It is good but I had hoped for more volume: more strong sound.


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PostPosted: Fri Nov 18, 2016 5:53 pm 
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whistlecollector wrote:
Another thing to consider is tricked out whistle -- either one with some keys or a whistle with a c or c# pinky hole down below and a c-nat thumb hole up above. Many bespoke whistle makers offer these as options. This whistle here might be a good option! Another possibility would Sweet's 10 Hole Whistle.


I have tried to contact Hans Braker for a C recorder whistle but unfortunately he did not answer me in any way.
I think he should have big problems. He is not writing in his facebook page since march 2016.

So I decided to write to Shearwater and asking if he wanted to try and make a C recorder whistle for me.
It was very helpful and after some experiments and prototipe he made a C recorder whistle for me with a good priece.
It is very good and is working well even if I had to make some minor adjustments: intonation seemed fine but playing known music I realized that could be better.
For this reason I have enlarged a little some holes: the 3 in particular (starting from the bottom).
I have also tried to polish the windows and in particular the labium, that was a little rough and coarse: the sound is significantly improved.
I said it to John Bushby (Shearwater) and he promised to enlarge a little the 3 hole and paying much more attention in future whistles about polisching windows and labium.

If you want to listen the sound these are my new videos on youtube:
https://youtu.be/OyHz_xMVF7k

https://youtu.be/Xt2YSbctmR0

https://youtu.be/p5S4PtQ1r7k

https://youtu.be/2VscrW9X8nc

https://youtu.be/DDUBnCuk6dM


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PostPosted: Sat Nov 19, 2016 2:05 pm 
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That is great! Is he making these regularly to sell and what does he charge? So, it's basically a D whistle with an added C hole for the pinky, correct? I would actually be interested, because it sounds like a whistle, not a recorder, and it will allow me to play songs that go down to the C, but play in the D major scales. This will also give me an excuse to try one of his whistles, since I don't necessarily need a D whistle as I have more than one that I love already. Or I can ask one of the local makers here in the US if they are willing to try one.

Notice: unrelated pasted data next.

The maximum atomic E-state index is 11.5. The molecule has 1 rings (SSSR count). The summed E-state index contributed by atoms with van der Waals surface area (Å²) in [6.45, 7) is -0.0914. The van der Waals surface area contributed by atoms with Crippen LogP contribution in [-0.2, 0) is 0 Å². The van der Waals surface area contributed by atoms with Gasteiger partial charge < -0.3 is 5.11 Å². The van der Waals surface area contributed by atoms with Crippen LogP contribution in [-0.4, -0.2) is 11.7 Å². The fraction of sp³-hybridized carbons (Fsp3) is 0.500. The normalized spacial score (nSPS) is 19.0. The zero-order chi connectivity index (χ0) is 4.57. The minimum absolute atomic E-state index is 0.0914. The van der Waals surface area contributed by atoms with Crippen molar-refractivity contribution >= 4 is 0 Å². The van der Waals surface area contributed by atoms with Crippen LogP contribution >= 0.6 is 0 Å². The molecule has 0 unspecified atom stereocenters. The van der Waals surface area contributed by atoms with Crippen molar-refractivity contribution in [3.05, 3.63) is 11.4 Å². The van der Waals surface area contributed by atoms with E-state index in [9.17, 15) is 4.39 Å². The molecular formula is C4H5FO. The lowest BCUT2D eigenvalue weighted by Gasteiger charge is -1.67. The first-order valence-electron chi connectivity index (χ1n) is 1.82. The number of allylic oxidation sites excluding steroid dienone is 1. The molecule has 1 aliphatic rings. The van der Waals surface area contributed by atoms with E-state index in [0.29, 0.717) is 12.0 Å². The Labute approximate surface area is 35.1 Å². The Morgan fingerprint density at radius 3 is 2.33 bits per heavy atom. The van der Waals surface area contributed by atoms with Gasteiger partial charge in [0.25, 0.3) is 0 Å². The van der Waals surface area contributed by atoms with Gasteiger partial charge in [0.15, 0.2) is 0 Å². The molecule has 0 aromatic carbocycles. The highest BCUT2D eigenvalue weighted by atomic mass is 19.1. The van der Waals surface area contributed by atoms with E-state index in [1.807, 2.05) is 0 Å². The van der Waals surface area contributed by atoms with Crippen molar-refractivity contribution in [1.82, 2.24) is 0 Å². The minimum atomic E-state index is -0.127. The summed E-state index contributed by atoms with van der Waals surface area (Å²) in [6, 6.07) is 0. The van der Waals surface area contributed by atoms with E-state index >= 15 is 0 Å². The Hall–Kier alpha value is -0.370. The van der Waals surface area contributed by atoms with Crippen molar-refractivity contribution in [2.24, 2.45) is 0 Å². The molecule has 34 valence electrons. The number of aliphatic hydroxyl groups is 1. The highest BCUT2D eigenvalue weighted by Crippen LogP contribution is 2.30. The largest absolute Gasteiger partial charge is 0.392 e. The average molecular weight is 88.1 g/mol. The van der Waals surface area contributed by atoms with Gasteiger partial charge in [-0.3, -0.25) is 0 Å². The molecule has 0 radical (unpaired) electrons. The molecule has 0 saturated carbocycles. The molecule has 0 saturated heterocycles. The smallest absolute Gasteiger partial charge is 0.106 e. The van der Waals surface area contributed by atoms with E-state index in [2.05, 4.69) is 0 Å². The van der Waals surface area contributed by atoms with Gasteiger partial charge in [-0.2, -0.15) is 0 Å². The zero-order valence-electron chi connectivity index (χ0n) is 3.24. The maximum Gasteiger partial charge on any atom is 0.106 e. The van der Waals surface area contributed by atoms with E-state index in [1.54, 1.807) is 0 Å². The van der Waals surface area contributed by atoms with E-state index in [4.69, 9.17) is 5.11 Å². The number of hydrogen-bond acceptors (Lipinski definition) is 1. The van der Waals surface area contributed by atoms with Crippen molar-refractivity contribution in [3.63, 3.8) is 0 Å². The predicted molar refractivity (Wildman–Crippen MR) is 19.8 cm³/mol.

Nice playing (and my hubby, who was looking over my shoulder, also agreed). I can tell you were definitely trained on recorder. I play my whistle like a recorder player, too. I'm still trying to match the "style" that whistle players do, but I'm having a harder time. But, you know, from hearing your playing, I probably won't. It sounds very good. Thank you for uploading these!


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PostPosted: Sun Nov 20, 2016 8:08 am 
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Thanks.
Yes after this experiment now it is possible to buy it. I have seen the priece is 85,95 £ shipping fees excluded.

If you already play a whistle I would like to know what do you think about it when you receive it and playing.
I think it needs quite a lot of air in particular in high register and it is possible that some intonation correction will be necessary. If labium is not smooth dont esitate to polish it!
Finghering is almost the same but there is some little difference for some srmitones. And you can play the highest D and also highest E even if is a little flat and shrill.


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PostPosted: Sun Nov 20, 2016 3:13 pm 
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I actually might try asking Chuck Tilbury if he is willing to make one of these for me. I like his whistles a lot, and he's been experimenting lately. The cost will probably be about the same as the Shearwater one.

I switch back and forth between recorder and whistle a lot. It takes me a few minutes to adjust between the whistle and recorder fingering, but it gets easier and easier the more I practice. Honestly, I'm still cleaner and faster on a recorder, though. It also doesn't help that, on the low whistles, I switch to piper's grip, so it's slower going on those.

I'm really glad you found something that works well for you. And I hope you don't give up on that Mollenhauer Dream. It's really a lovely recorder with a beautiful, full sound. My daughters don't know it, but I bought each of them the plastic head ones for Christmas this year. It will be a treat as they've only really played on the all plastic ones.


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PostPosted: Thu Nov 24, 2016 3:45 pm 
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I discover that Susato makes a C recorder that is almost the same as the c whistle but with recorder finghering. And he make also a g and f recorder "whistle".